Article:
It’s WD-40 time again!
For readers in the Northern Hemisphere, colder weather is coming. Before that ice and snow arrive, it’s time to eliminate “cold” failures around your site. Go grab your can of WD-40 and let’s get to work.
Before we start, do you know the story behind this ubiquitous product?
WD-40 is the registered trademark for a multi-use product made by WD-40 Company. From the company’s history page:
In 1953, in a small lab in San Diego, California, the fledgling Rocket Chemical Company and its staff of three set out to create a line of rust-prevention solvents and degreasers for use in the aerospace industry.
It took them 40 attempts to get their water displacing formula to work, but on the 40th attempt, they got it right in a big way. WD-40 Multi Use Product was born. WD-40 stands for Water Displacement, 40th formula. That’s the name straight out of the lab book used by the chemist who developed the product.
The first company to use WD-40 Multi-Use Product commercially was Convair, an aerospace contractor, to protect the outer skin of the Atlas Missile from rust and corrosion. The product worked so well that several employees snuck cans of WD-40 Multi-Use Product out of the plant in their lunchboxes to use at home.
A little closer to home, this spray compound works wonders on internal lock mechanisms. Spray some in the keyhole and work the locking mechanism. For combination locks, spray a little into the open hasp and rotate the combination dial. Fighting frozen locks in the middle of winter is no fun, so go enjoy a nice fall day and apply some now on all your locks: fences, access panels, doors and gates.
WD-40 can also be used to lubricate door hinges and latches. Wipe the rubber gasket of a garage door to keep it from freezing; spray the compound on the garage door rollers and tracks makes for smooth operation. Spray the door panel hinges (Figs. 2 and 3).
D-40 also removes gummy labels, bumper stickers and decals without damaging the vehicle finish. It’s also good for removing pine tar or other road debris.
The spray can also help lubricate cables being pulled through a conduit.
In the past we’ve described how you can seal the ends of conduit or other exterior wall holes using stainless steel or copper wool in combination with expandable foam sealant. Well, if you spray WD-40 on your hands before working with that sticky foam adhesive, the cleanup will be a snap.
On remote vehicles, WD-40 will remove scuff marks, road tar and dried insects while protecting metal and chrome parts from corrosion and rust. It works wonders in removing residue from Gaffers or Duct tape.
At home, a spritz of WD-40 will loosen a stuck zipper on a winter jacket, and keep it zipping smoothly all winter long. (Get this: It also can be used to remove chewing gum or glue from your child’s hair!)
As engineers, we’re constantly getting our hands dirty. WD-40 is an excellent degreaser, especially if you’ve been working on a greasy generator engine. Keep a roll of paper towels and a canister of WD-40 at each transmitter site.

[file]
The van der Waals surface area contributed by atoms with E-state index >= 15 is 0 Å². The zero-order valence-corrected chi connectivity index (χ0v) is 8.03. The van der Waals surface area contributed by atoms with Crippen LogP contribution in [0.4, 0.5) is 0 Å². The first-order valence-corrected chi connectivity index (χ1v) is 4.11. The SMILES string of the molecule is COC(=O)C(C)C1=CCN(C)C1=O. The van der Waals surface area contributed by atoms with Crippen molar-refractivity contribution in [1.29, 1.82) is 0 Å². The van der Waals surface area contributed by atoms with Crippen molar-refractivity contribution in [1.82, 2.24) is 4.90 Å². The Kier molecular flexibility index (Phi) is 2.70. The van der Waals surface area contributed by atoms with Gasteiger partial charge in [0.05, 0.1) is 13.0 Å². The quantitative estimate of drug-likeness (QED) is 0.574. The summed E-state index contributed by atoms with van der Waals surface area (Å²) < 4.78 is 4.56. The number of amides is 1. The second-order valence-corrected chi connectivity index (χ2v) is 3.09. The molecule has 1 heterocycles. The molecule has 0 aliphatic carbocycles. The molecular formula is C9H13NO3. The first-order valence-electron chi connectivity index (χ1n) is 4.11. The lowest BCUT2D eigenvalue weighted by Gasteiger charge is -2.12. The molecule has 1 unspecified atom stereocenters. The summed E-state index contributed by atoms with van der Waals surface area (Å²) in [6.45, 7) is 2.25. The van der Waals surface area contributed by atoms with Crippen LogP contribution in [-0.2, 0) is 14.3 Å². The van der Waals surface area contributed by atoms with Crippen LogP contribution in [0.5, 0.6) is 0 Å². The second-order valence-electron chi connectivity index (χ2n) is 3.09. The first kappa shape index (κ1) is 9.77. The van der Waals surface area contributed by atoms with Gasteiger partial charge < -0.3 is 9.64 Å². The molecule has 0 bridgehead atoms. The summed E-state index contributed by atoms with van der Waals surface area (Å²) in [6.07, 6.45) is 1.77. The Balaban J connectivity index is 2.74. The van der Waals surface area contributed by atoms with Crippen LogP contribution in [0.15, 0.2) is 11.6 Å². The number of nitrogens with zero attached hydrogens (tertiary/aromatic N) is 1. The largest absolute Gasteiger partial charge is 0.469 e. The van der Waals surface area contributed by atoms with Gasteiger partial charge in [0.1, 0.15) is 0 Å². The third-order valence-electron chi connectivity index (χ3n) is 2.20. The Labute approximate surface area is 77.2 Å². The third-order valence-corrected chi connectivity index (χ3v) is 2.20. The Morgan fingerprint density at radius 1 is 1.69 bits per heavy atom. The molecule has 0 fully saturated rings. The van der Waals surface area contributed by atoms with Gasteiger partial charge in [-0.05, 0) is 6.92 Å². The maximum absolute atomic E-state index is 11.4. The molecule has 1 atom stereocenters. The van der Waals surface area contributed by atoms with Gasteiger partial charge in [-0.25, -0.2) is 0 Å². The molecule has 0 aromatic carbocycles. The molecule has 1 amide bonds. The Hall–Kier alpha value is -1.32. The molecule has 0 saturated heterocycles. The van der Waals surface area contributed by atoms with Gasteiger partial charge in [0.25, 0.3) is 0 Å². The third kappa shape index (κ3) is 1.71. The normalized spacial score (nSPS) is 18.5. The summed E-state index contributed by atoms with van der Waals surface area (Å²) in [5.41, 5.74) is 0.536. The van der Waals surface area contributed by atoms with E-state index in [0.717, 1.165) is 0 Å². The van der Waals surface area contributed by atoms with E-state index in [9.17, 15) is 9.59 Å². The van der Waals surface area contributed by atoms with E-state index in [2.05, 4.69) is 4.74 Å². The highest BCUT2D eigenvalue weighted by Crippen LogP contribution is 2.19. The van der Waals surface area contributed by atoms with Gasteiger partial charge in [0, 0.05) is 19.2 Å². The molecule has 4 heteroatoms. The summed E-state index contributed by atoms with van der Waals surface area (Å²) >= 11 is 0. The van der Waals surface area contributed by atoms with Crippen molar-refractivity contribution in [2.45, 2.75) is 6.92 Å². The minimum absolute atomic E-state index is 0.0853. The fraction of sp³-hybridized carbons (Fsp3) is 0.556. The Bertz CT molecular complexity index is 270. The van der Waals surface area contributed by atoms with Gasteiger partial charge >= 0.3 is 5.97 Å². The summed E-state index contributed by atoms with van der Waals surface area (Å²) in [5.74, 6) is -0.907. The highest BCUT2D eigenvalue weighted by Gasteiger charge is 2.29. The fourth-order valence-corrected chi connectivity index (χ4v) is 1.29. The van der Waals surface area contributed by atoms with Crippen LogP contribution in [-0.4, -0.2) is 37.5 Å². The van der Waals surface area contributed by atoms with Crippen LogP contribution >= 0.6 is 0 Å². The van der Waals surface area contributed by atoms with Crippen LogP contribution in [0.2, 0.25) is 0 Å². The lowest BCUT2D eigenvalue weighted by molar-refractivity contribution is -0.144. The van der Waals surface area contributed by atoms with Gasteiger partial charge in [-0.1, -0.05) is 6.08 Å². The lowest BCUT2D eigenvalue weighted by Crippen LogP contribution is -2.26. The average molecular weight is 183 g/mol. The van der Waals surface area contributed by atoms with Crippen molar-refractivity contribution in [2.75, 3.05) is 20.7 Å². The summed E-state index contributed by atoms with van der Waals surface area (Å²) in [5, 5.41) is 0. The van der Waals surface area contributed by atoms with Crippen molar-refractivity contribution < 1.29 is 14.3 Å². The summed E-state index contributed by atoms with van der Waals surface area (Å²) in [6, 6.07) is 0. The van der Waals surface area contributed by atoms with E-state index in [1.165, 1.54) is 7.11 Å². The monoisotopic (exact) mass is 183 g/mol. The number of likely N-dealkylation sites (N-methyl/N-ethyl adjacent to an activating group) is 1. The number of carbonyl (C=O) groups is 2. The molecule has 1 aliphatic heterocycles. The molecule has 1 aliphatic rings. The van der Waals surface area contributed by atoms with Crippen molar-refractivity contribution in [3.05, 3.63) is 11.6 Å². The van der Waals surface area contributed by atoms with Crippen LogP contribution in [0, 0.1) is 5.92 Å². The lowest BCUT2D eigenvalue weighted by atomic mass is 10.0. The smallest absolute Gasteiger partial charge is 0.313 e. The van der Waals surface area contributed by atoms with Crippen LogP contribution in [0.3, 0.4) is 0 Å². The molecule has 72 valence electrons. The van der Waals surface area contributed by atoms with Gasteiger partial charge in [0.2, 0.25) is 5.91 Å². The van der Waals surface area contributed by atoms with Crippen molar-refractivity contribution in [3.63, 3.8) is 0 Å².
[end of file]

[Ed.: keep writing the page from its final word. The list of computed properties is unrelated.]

When the snow falls, a liberal coating on snow shovels and down the throat of snow blowers will keep the snow flowing and prevent clogs. It also works well on a satellite dish; if you spray the dish ahead of time, snow slides off.
There are thousands of uses including removal of grease and dirt from metal tools. You may have your own favorite; send it to me at firstname.lastname@example.org.
To see new products the company offers, head to www.wd40.com.
Cable tester update
Bob Calder’s career goes back 40 years to the early days of 45s and cart machines. Over the past couple of decades, he has worked as an independent project engineer for multiple FM antenna sites and broadcast studios in western Canada. His home is in Victoria, British Columbia.
Today Bob does small projects and keeps in touch with developments in broadcasting through trade journals like Radio World.
Bob sent in a suggestion regarding our XLR tester, developed by Buc Fitch and described in our Workbench column in the Aug. 19 issue.
If the three pushbuttons were replaced with a three-position rotary switch, both of your hands would be free to check for troublesome intermittent connections by flexing and wiggling the cable.
Bob adds that if the rotary switch has a couple more positions, the tester becomes even more valuable.
A fourth position could be labeled “off” and a fifth could diode isolate all three lights so they are all “on” at the same time. This allows you to check more quickly for cable intermittents as the cable is flexed. Bob acknowledges that the risk in adding this “quick” test feature somewhat defeats the main purpose of the device, which is the all-important polarity test.
Whups! Our bad!
And speaking of that cable tester, thanks to Radio World friend Jerry Arnold and all you other eagle-eyed readers for gracefully pointing out that the picture I included with the schematic for that project showed a box with two male XLR connectors! See Fig. 4. Kind of hard to test a typical mic cable that way.
Neither your author nor Buc are losing our minds; the photo was for another tester that Buc had proposed, and I simply mixed up the photos. (Too bad it wasn’t an April 1 column!)
John Bisset has spent over 50 years in the broadcasting industry and is still trying to learn XLRs. He handles western U.S. radio sales for the Telos Alliance, holds CPBE certification with the Society of Broadcast Engineers, and is a past recipient of the SBE’s Educator of the Year Award. Workbench submissions are encouraged and qualify for SBE Recertification. Email email@example.com.